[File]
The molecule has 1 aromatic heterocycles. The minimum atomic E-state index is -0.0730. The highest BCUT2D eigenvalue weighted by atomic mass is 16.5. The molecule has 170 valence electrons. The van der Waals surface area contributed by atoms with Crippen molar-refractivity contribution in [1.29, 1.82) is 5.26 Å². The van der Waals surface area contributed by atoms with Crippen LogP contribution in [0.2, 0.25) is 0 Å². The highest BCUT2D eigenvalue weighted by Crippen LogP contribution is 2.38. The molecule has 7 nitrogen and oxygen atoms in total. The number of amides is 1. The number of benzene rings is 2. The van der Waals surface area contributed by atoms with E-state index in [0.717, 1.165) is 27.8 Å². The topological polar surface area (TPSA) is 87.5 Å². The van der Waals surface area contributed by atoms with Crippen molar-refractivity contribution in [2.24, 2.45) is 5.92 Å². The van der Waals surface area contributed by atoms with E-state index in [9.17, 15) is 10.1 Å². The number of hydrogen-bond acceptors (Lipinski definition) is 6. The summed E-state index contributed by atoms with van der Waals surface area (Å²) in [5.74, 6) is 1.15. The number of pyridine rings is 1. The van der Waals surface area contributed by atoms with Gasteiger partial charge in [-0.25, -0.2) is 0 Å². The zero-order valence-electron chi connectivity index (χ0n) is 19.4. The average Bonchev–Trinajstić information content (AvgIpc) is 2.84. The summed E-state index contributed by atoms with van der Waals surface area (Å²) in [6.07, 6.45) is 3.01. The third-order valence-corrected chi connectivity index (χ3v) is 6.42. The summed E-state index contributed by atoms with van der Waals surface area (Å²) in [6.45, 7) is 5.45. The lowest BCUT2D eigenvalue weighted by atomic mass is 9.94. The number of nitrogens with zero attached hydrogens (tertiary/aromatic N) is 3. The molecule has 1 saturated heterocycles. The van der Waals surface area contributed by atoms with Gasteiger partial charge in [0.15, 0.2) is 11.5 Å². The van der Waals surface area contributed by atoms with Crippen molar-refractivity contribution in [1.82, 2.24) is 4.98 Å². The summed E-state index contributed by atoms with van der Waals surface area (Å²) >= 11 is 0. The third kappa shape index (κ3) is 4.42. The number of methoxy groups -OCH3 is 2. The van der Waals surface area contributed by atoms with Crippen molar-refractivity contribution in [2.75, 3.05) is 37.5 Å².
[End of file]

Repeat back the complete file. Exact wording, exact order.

The molecule has 1 aromatic heterocycles. The minimum atomic E-state index is -0.0730. The highest BCUT2D eigenvalue weighted by atomic mass is 16.5. The molecule has 170 valence electrons. The van der Waals surface area contributed by atoms with Crippen molar-refractivity contribution in [1.29, 1.82) is 5.26 Å². The van der Waals surface area contributed by atoms with Crippen LogP contribution in [0.2, 0.25) is 0 Å². The highest BCUT2D eigenvalue weighted by Crippen LogP contribution is 2.38. The molecule has 7 nitrogen and oxygen atoms in total. The number of amides is 1. The number of benzene rings is 2. The van der Waals surface area contributed by atoms with E-state index in [0.717, 1.165) is 27.8 Å². The topological polar surface area (TPSA) is 87.5 Å². The van der Waals surface area contributed by atoms with Crippen molar-refractivity contribution in [2.24, 2.45) is 5.92 Å². The van der Waals surface area contributed by atoms with E-state index in [9.17, 15) is 10.1 Å². The number of hydrogen-bond acceptors (Lipinski definition) is 6. The summed E-state index contributed by atoms with van der Waals surface area (Å²) in [5.74, 6) is 1.15. The number of pyridine rings is 1. The van der Waals surface area contributed by atoms with Gasteiger partial charge in [-0.25, -0.2) is 0 Å². The zero-order valence-electron chi connectivity index (χ0n) is 19.4. The average Bonchev–Trinajstić information content (AvgIpc) is 2.84. The summed E-state index contributed by atoms with van der Waals surface area (Å²) in [6.07, 6.45) is 3.01. The third-order valence-corrected chi connectivity index (χ3v) is 6.42. The summed E-state index contributed by atoms with van der Waals surface area (Å²) in [6.45, 7) is 5.45. The lowest BCUT2D eigenvalue weighted by atomic mass is 9.94. The number of nitrogens with zero attached hydrogens (tertiary/aromatic N) is 3. The molecule has 1 saturated heterocycles. The van der Waals surface area contributed by atoms with Gasteiger partial charge in [0.15, 0.2) is 11.5 Å². The van der Waals surface area contributed by atoms with Crippen molar-refractivity contribution in [1.82, 2.24) is 4.98 Å². The summed E-state index contributed by atoms with van der Waals surface area (Å²) >= 11 is 0. The third kappa shape index (κ3) is 4.42. The number of methoxy groups -OCH3 is 2. The van der Waals surface area contributed by atoms with Crippen molar-refractivity contribution in [2.75, 3.05) is 37.5 Å².